{
    class Program
    {
        static void Main(string[] args)
        {
            double x = 0.1 + 0.1 + 0.1;
            double y = 0.3;

            Console.WriteLine(x);
            Console.WriteLine(y);
            Console.WriteLine(x == y);

            decimal u = 0.1m + 0.1m + 0.1m;
            decimal v = 0.3m;

            Console.WriteLine(u);
            Console.WriteLine(v);
            Console.WriteLine(u == v);
        }
    }
}

This example shows that values 0.1 can be represented exactly in decimal type.

$ dotnet run
0.30000000000000004
0.3
False
0.3
0.3
True

The double value has some small error. It can be ignored in many calculations. For instance, if we are measuring weight or height of people, this kind of error is irrelevant. However, in finalcial calculations it causes problems.

C# decimal System.OverflowException

Unlike in double/float types, trying to increse a decimal value beyond its limit causes System.OverflowException.

Program.cs
using System;

namespace Overflow
{
    class Program
    {
        static void Main(string[] args)
        {
            float maxValue = float.MaxValue;
            float nextValue = maxValue + 1f;

            Console.WriteLine(maxValue.ToString("f"));
            Console.WriteLine(nextValue.ToString("f"));

            decimal maxValue2 = decimal.MaxValue;
            decimal nextValue2 = maxValue2 + 1m;

            Console.WriteLine(maxValue.ToString("m"));
            Console.WriteLine(nextValue.ToString("m"));
        }
    }
}

In the exammple, we add one to the maximal value of a float and a decimal.

$ dotnet run 
340282346638528859811704183484516925440.000
340282346638528859811704183484516925440.000 
Unhandled exception. System.OverflowException: Value was either too large or too 
small for a Decimal.
...

The example throws the System.OverflowException.

C# decimal Parse

The Parse method converts the string representation of a number to its decimal equivalent.

numbers.txt
123.23
213.44
713.54
319.11
199.09

We have this numbers.txt file.

Program.cs
using System;
using System.IO;

namespace SumEx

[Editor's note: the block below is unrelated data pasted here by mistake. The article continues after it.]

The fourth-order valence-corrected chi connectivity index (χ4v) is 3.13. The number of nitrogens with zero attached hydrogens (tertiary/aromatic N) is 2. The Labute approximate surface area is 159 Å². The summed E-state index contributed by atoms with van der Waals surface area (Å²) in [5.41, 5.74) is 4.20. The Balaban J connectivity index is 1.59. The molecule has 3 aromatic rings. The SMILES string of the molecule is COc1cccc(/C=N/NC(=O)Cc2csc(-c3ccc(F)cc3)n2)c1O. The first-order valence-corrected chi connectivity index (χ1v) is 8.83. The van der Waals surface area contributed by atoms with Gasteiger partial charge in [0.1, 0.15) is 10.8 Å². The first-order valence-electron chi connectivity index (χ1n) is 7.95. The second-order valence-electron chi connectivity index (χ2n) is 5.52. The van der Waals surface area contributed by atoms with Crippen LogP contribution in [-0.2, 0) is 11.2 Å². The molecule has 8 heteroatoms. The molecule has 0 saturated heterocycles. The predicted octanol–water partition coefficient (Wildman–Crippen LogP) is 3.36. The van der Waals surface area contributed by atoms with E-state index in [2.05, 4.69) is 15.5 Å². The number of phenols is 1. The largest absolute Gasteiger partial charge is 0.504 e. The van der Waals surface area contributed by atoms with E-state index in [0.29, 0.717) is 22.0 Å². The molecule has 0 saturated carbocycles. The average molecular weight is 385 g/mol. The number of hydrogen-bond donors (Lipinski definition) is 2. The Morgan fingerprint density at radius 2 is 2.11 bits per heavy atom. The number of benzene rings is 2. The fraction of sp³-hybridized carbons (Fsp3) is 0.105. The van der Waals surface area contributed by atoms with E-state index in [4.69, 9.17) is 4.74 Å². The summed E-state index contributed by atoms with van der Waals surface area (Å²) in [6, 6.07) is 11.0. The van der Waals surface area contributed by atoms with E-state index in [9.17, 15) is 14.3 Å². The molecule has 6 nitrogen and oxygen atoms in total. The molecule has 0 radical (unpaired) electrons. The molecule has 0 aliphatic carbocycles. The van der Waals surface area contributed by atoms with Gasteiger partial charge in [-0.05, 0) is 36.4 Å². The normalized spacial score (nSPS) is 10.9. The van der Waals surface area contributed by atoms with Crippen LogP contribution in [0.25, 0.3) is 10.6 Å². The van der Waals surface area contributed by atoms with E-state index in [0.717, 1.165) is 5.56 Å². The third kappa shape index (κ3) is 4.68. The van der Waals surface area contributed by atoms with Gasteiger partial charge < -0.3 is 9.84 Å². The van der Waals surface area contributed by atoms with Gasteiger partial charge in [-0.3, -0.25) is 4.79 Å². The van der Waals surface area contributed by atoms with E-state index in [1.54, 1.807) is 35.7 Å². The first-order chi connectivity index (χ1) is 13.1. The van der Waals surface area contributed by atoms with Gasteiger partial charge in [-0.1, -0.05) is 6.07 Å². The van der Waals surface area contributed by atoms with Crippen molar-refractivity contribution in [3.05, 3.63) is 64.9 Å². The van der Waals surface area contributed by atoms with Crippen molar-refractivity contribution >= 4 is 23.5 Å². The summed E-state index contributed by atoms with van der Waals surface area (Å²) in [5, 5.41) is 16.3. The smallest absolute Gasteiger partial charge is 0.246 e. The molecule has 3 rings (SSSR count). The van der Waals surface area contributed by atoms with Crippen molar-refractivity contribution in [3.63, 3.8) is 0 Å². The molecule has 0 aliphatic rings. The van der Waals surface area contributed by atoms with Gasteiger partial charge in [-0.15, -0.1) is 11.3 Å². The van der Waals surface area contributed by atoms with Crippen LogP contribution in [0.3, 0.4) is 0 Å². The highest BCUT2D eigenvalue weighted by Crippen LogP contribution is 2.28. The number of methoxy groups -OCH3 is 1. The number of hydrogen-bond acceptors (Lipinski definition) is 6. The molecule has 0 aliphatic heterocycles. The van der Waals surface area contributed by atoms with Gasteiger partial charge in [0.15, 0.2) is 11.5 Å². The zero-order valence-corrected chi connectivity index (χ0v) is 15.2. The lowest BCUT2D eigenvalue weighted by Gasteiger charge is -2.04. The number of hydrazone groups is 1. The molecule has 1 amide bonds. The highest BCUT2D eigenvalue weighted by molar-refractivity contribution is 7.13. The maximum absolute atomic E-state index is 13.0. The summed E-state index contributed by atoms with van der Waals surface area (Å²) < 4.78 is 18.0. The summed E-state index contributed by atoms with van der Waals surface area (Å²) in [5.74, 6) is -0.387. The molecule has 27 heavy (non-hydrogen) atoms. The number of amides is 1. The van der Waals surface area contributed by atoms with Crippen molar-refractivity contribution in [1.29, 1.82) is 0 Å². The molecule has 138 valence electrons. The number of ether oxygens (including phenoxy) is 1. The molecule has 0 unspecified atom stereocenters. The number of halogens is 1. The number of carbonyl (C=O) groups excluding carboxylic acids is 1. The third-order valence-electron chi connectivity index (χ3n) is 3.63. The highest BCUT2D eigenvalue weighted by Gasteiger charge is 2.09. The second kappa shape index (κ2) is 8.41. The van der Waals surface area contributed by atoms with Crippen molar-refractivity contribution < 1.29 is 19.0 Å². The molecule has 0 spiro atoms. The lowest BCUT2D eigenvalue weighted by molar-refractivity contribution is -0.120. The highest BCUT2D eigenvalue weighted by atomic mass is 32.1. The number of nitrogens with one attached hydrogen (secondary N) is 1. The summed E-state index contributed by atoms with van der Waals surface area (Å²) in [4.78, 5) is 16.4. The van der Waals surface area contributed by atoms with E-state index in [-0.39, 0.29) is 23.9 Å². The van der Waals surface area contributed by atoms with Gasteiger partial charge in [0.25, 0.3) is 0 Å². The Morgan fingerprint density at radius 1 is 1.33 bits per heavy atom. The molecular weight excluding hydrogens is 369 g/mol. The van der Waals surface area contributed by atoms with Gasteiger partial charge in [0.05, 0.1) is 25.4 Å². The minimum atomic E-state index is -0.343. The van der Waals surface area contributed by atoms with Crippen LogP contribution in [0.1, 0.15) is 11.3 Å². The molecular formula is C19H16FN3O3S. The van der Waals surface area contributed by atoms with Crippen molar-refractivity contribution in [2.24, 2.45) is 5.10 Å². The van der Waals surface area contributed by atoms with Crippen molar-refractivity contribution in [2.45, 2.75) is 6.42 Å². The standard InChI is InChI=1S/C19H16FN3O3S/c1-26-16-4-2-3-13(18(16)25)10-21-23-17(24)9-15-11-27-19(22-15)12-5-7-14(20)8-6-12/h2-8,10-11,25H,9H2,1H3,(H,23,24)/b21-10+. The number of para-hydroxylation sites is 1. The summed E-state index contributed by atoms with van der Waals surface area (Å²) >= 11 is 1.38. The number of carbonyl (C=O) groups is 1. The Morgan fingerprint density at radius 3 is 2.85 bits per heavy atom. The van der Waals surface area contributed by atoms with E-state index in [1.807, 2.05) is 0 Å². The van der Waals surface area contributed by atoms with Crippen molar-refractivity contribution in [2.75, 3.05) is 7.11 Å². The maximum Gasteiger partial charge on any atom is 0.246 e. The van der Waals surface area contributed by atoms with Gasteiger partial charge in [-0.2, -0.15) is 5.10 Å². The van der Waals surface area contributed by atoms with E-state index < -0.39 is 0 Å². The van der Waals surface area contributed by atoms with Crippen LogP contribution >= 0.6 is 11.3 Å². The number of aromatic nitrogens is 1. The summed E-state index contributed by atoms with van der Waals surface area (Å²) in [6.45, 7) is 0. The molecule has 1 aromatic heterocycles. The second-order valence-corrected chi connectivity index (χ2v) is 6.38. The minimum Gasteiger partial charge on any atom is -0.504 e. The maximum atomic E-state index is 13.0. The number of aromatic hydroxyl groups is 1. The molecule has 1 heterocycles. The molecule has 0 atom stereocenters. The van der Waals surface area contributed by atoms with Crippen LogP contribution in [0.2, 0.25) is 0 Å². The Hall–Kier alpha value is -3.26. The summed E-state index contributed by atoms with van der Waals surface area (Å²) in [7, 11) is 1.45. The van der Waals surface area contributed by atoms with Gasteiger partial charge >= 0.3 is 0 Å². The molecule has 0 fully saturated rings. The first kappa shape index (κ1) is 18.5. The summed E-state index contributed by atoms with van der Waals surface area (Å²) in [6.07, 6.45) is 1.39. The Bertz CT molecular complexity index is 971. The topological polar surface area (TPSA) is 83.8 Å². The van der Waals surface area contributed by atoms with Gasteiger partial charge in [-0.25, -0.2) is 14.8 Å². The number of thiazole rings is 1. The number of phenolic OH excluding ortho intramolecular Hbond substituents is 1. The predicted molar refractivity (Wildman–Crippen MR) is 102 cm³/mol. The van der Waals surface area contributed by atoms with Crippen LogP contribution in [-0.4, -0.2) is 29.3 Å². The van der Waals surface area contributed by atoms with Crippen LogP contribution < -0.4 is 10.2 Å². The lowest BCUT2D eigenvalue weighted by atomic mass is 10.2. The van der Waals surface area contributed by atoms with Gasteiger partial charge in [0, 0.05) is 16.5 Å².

{
    class Program
    {
        static void Main(string[] args)
        {
            var values = File.ReadAllLines("numbers.txt");

            decimal sum = 0m;

            foreach (var value in values)
            {
                sum += decimal.Parse(value);
            } 

            Console.WriteLine($"The sum is: {sum}");
        }
    }
}

In the example, we read all values from the numbers.txt file.

var values = File.ReadAllLines("numbers.txt");

The ReadAllLines returns a string array. We need to trasform the strings into decimal values.

foreach (var value in values)
{
    sum += decimal.Parse(value);
} 

We go throug the array and parse the strings into decimals with Parse.

$ dotnet run
The sum is: 1568.41

This is the output.

C# decimal built-in methods

The decimal type has some built-in methocs such as Add or Subtract.

Program.cs
using System;

namespace DecimalMethods
{
    class Program
    {
        static void Main(string[] args)
        {
            decimal x = 12m;
            decimal y = 5m;
            decimal z = 12.89m;

            Console.WriteLine(decimal.Remainder(x, y));
            Console.WriteLine(decimal.Add(x, y));
            Console.WriteLine(decimal.Subtract(x, y));
            Console.WriteLine(decimal.Round(z, 1));
        }
    }
}

The example demonstrates the Remainder, Add, Subtract, and Round methods.

$ dotnet run
2
17
7
12.9

This is the output.

In this tutorial we have worked with Decimal data type in C#.